Posts

Setback puts Albasheer Guineas run in doubt

Owen Burrows admits he is “going to be struggling” to have Albasheer ready for the Qipco 2000 Guineas after the colt suffered a setback.

The injury is currently under investigation, but Burrows feels the colts’ Classic at Newmarket on May 1 will come too soon.

“Unfortunately he’s had a little bit of a niggle. We’re just in the process of investigating exactly what is bothering him,” said the Lambourn handler.

“There are no immediate plans for him at the moment.

“He certainly won’t be making a Guineas trial – and I’d say it would be highly unlikely, depending on what we find, that he’d make the Guineas. We’re getting pretty close.

“It’s very recent, and we’re still in the investigating stages.”

Albasheer looked a potentially classy three-year-old, having made a winning racecourse debut at Doncaster in July before going on to finish second in the Champagne Stakes and sixth in the Dewhurst.

Burrows had also been happy with his progress over the winter.

“I had been very pleased with him, so it’s very disappointing and frustrating,” he said.

“Fingers crossed it’s nothing too serious – but with the timing of it, we’re going to be struggling.

“Ideally, the plan was to try for the Craven or the Greenham. He won’t be making them, and I won’t be rushing him just to make a Guineas.

“He’s a proper nice horse, (and) he’s going to want a bit of time. How much time, we don’t know yet.”

St Mark’s Basilica and Wembley head Aidan O’Brien’s Guineas squad

Dewhurst one-two St Mark’s Basilica and Wembley are among a dozen entries for Aidan O’Brien in this year’s Qipco 2000 Guineas at Newmarket.

The master of Ballydoyle has saddled a record 10 previous winners of the first Classic of the British Flat season – and looks set to be well represented once again on the Rowley Mile.

St Mark’s Basilica saw off stablemate Wembley by just under a length in the Dewhurst in October and the pair could renew rivalry on May 1.

The horse priced up as favourite with several bookmakers is the O’Brien-trained Battleground, who won the Chesham at Royal Ascot and the Vintage Stakes at Goodwood last season, before finishing second at the Breeders’ Cup.

However, O’Brien in January raised the possibility of the son of the yard’s Arc heroine Found sidestepping Newmarket and instead being trained with a return to the Royal meeting for the St James’s Palace Stakes as his chief objective.

The trainer’s squad also features unbeaten Derby favourite High Definition and Van Gogh, who won a Group One prize in France at the end of his juvenile campaign.

Other leading hopes among 72 entries for the 2000 Guineas include Joseph O’Brien’s Thunder Moon – not far behind his father’s pair in the Dewhurst – and the Richard Hannon-trained Chindit, who disappointed in the same race having won each of his three previous starts.

The fillies get their chance to shine in the following afternoon’s Qipco 1000 Guineas, for which 63 have been entered.

Ante-post lists are topped by Joseph O’Brien’s Pretty Gorgeous, who won the Fillies’ Mile over the course and distance when last seen.

Shale, who took on Pretty Gorgeous on several occasions last term, is trained by O’Brien’s brother Donnacha, while his father Aidan has nine contenders, with Curragh maiden winner Santa Barbara perhaps the most interesting.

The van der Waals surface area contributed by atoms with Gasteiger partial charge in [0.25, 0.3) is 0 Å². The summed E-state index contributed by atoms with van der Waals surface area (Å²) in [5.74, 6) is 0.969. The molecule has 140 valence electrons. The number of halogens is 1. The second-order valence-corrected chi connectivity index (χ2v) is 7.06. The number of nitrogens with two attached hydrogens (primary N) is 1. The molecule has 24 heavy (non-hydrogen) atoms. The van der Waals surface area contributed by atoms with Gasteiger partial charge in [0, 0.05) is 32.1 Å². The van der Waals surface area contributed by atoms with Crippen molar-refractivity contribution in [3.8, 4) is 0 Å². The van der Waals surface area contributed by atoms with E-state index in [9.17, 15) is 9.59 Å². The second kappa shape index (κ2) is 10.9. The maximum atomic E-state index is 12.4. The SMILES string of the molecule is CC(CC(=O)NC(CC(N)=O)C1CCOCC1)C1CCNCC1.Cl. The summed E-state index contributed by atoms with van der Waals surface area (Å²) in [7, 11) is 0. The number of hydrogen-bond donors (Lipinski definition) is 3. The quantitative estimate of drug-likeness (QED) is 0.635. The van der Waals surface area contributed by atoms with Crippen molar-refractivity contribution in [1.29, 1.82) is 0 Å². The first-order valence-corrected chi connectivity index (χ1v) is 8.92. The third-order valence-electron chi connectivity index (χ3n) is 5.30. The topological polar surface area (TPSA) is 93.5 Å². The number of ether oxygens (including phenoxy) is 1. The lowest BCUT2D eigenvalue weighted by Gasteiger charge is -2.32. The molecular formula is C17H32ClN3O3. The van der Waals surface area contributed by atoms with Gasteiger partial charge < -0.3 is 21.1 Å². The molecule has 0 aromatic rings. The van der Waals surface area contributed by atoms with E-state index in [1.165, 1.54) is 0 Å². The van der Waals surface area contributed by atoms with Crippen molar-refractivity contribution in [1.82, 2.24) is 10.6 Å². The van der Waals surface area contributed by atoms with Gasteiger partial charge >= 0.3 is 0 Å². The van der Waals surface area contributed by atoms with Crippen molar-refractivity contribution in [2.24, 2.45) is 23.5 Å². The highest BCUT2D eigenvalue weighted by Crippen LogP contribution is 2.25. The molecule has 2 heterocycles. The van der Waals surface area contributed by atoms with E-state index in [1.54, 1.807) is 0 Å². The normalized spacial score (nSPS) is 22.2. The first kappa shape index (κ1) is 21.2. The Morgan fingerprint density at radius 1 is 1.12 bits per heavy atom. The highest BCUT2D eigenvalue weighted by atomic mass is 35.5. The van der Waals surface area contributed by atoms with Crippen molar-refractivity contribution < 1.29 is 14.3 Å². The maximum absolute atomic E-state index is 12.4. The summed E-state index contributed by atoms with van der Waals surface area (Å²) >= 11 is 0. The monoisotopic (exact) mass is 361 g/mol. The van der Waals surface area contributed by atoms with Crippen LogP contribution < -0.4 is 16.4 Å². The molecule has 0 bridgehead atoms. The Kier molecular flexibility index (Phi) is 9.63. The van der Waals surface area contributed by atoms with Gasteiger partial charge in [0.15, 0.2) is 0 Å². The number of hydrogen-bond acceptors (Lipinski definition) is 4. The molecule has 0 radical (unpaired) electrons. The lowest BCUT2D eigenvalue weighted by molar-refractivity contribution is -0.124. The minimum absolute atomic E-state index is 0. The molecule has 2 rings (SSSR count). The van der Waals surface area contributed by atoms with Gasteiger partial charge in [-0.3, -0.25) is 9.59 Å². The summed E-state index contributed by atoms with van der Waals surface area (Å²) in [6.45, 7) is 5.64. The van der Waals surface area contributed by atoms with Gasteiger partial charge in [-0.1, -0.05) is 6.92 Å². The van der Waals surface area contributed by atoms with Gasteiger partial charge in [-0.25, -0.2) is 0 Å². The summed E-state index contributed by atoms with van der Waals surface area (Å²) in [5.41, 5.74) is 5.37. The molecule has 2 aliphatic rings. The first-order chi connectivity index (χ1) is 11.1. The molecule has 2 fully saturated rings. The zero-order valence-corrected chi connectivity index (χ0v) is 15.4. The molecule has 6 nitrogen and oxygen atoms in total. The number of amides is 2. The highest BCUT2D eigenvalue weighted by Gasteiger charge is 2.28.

The home team features John Gosden’s Fillies’ Mile runner-up Indigo Girl, the unbeaten Love Is You from Roger Charlton’s yard, Jane Chapple-Hyam’s Saffron Beach and the Andrew Balding-trained Alcohol Free.

Monday Musings: Rapid Start Far From Flat

The two unbeaten favourites didn’t collect the first two Classics of the UK racing season as many, including the bookmakers, were expecting, writes Tony Stafford. Pinatubo was a slightly one-paced third as Kameko gave Andrew Balding a second UK Classic in the 2,000 Guineas, 17 years after Casual Look was his first in the Oaks. Yesterday, Love made it six 1,000 Guineas triumphs for Aidan O’Brien, four in the last six years, as the Roger Charlton filly Quadrilateral also had to be content with third place.

For quite a while in Saturday’s big event, staged behind closed doors of course, it looked as though O’Brien would be celebrating an 11th “2,000” – from back home in Ireland as he left on-course matters to be attended to by his accomplished satellite team. Wichita, turning around last October’s Dewhurst form both with Pinatubo and his lesser-fancied-on-the-day stable companion Arizona, went into what had looked a winning advantage under super-sub Frankie Dettori until close home when the Balding colt was produced fast, late and wide by Oisin Murphy.

The young Irishman might already be the champion jockey, but the first week of the new season, begun eight months after that initial coronation last autumn, suggests he has a new confidence and maturity built no doubt of his great winter success in Japan and elsewhere. A wide range of differing winning rides were showcased over the past few days and Messrs Dettori and Moore, Buick, Doyle and De Sousa clearly have an equal to contend with.

It was Dettori rather than Moore who rode Wichita, possibly because of the relative form in that Dewhurst when Wichita under Ryan got going too late. This time Arizona got his lines wrong and he had already been seen off when he seemed to get unbalanced in the last quarter-mile. Kameko will almost certainly turn up at Epsom now. Balding was keen to run Bangkok in the race last year despite that colt’s possible stamina deficiency. The way Kameko saw out the last uphill stages, he could indeed get the trip around Epsom a month from now.

The 2020 Guineas weekend follows closely the example of its immediate predecessor. Last year there was also a big team of O’Brien colts, including the winner Magna Grecia, and none was by their perennial Classic producer, Galileo. The following afternoon, the 14-1 winner Hermosa, was Galileo’s only representative in their quartet in the fillies’ race. This weekend, again there were four Ballydoyle colts in their race, and none by Galileo. Two, including Wichita, are sons of No Nay Never. As last year, there was a single daughter of Galileo in yesterday’s race, the winner Love. Her four and a quarter length margin must make it pretty much a formality that she will pitch up at Epsom next month.